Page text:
Psychology to identify ‘deep-seated’ homosexuality
ROME – A leading canon law expert said that in applying the Vatican’s directive against admission of homosexuals to the priesthood, seminary authorities should make use of psychological sciences to distinguish between “deep-seated” and transitory homosexual tendencies.
Jesuit Father Gianfranco Ghirlanda, rector of the Pontifical Gregorian University and an adviser to several important Vatican agencies, said the use of psychology was a complex but necessary means of establishing the true nature of homosexual traits.
Psychological evaluations alone can never substitute for the informed decisions of bishops and seminary authorities, but such testing must be taken into serious consideration, Father Ghirlanda said.
He made his comments in the March 4 issue of the Jesuit journal La Civilta Cattolica (Catholic Civilization), whose contents are reviewed by the Vatican prior to publication.
In 2005, the Vatican issued an instruction saying the church cannot allow ordination of men who are active homosexuals or who have “deep-seated homosexual tendencies.” The norms do not rule out ordination for men who have experienced transitory homosexual tendencies or episodes, as long as they have been overcome for at least three years.
The wording of the document prompted much debate about the nature of the homosexual inclination and the ability of church authorities to distinguish between permanent and transitory tendencies.
In his article, Father Ghirlanda said it was clear that bishops and seminary superiors should make use of one or more psychological experts when there is a question about homosexuality in a candidate.
The purpose is not simply to weed out those with homosexual inclinations but, in the case of transitory tendencies, to help the candidate overcome them, he said.
“In fact, the range of situations between deep-seated homosexual tendencies and transitory homosexual tendencies is as great as the number of individual cases. What may at first seem deep-seated could turn out to be conquerable with therapy,” he said.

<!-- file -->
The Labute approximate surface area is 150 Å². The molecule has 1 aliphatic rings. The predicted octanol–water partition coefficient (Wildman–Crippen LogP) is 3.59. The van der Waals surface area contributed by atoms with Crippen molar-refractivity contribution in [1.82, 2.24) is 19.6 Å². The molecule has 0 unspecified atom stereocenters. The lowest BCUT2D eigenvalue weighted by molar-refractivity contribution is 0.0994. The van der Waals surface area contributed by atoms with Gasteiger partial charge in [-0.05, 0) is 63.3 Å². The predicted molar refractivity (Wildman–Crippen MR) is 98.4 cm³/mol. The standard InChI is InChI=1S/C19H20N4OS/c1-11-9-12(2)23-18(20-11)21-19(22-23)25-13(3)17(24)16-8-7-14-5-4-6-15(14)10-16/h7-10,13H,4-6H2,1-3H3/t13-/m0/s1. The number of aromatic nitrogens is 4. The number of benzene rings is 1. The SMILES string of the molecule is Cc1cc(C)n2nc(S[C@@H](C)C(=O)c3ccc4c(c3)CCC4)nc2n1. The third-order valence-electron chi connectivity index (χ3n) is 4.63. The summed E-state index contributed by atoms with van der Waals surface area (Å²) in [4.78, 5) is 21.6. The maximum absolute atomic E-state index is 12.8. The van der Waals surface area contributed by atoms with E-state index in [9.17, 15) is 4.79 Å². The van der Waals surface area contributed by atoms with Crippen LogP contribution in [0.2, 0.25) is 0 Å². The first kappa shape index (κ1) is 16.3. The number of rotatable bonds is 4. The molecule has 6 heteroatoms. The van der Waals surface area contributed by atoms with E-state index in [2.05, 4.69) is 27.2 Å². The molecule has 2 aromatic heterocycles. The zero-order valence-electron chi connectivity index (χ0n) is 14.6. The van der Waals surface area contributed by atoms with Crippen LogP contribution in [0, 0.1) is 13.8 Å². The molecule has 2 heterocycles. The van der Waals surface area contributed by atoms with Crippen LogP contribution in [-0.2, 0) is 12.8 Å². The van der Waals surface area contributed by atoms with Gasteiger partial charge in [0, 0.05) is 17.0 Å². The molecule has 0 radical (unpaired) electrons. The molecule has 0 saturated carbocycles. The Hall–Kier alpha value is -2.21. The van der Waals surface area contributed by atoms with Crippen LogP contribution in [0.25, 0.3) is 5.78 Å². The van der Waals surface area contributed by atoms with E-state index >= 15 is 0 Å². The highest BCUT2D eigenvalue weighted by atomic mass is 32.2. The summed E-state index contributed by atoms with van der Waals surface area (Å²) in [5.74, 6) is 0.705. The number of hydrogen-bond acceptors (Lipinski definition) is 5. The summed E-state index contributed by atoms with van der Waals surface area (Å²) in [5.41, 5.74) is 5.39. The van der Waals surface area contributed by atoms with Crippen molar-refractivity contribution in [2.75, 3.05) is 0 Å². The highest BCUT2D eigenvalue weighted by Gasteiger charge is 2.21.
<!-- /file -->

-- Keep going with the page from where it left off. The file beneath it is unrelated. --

The priesthood candidate has a moral duty to comply with psychological testing and eventual therapy in such cases, he said.
But such testing or therapy cannot be imposed on a candidate, and requires his prior, informed and explicit consent, he said.
The results of such psychological consultations should not be communicated to seminary superiors without the candidate’s written permission, he said.
Father Ghirlanda said this presents seminary superiors with a delicate task: They cannot use psychological testing to intimidate priesthood candidates, but they should consider refusal to comply as an element in their decision about seminary acceptance.
When there are doubts about suitability of a candidate, church law makes it clear that he should not be admitted to the seminary, he said.
Father Ghirlanda said similar evaluations may also be needed for heterosexual candidates to the seminary. A heterosexual who is lacking in “psycho-affective and religious maturity” should also be excluded from the priesthood, he said.
The difference, he said, is that it is more difficult for a person with deep-seated homosexual tendencies to reach such maturity.
The Congregation for Catholic Education (of Seminaries and Institutes of Study) has been working for several years on guidelines for the use of psychological sciences in the admission and formation of candidates for the priesthood. Sources said the document was still in the preparation stages.